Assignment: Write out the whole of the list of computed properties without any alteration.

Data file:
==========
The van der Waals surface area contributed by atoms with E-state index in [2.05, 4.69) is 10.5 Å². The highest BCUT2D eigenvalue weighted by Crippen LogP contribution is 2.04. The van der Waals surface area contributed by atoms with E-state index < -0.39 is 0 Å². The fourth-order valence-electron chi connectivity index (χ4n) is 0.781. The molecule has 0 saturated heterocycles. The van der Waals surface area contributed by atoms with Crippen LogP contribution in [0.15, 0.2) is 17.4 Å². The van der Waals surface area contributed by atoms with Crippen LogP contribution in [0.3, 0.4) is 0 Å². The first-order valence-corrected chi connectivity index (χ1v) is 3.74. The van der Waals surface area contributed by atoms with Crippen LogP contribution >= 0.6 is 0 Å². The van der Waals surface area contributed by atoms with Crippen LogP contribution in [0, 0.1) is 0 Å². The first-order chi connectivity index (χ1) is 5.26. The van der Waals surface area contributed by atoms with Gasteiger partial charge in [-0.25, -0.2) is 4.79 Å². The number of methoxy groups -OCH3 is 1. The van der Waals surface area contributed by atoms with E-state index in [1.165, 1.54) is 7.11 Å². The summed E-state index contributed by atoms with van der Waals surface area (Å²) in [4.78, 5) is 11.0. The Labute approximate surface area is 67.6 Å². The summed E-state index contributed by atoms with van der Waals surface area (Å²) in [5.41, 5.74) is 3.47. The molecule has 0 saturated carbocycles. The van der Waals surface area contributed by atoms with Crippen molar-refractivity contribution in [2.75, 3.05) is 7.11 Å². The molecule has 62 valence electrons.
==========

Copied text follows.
The van der Waals surface area contributed by atoms with E-state index in [2.05, 4.69) is 10.5 Å². The highest BCUT2D eigenvalue weighted by Crippen LogP contribution is 2.04. The van der Waals surface area contributed by atoms with E-state index < -0.39 is 0 Å². The fourth-order valence-electron chi connectivity index (χ4n) is 0.781. The molecule has 0 saturated heterocycles. The van der Waals surface area contributed by atoms with Crippen LogP contribution in [0.15, 0.2) is 17.4 Å². The van der Waals surface area contributed by atoms with Crippen LogP contribution in [0.3, 0.4) is 0 Å². The first-order valence-corrected chi connectivity index (χ1v) is 3.74. The van der Waals surface area contributed by atoms with Crippen LogP contribution >= 0.6 is 0 Å². The van der Waals surface area contributed by atoms with Crippen LogP contribution in [0, 0.1) is 0 Å². The first-order chi connectivity index (χ1) is 5.26. The van der Waals surface area contributed by atoms with Gasteiger partial charge in [-0.25, -0.2) is 4.79 Å². The number of methoxy groups -OCH3 is 1. The van der Waals surface area contributed by atoms with E-state index in [1.165, 1.54) is 7.11 Å². The summed E-state index contributed by atoms with van der Waals surface area (Å²) in [4.78, 5) is 11.0. The Labute approximate surface area is 67.6 Å². The summed E-state index contributed by atoms with van der Waals surface area (Å²) in [5.41, 5.74) is 3.47. The molecule has 0 saturated carbocycles. The van der Waals surface area contributed by atoms with Crippen molar-refractivity contribution in [2.75, 3.05) is 7.11 Å². The molecule has 62 valence electrons.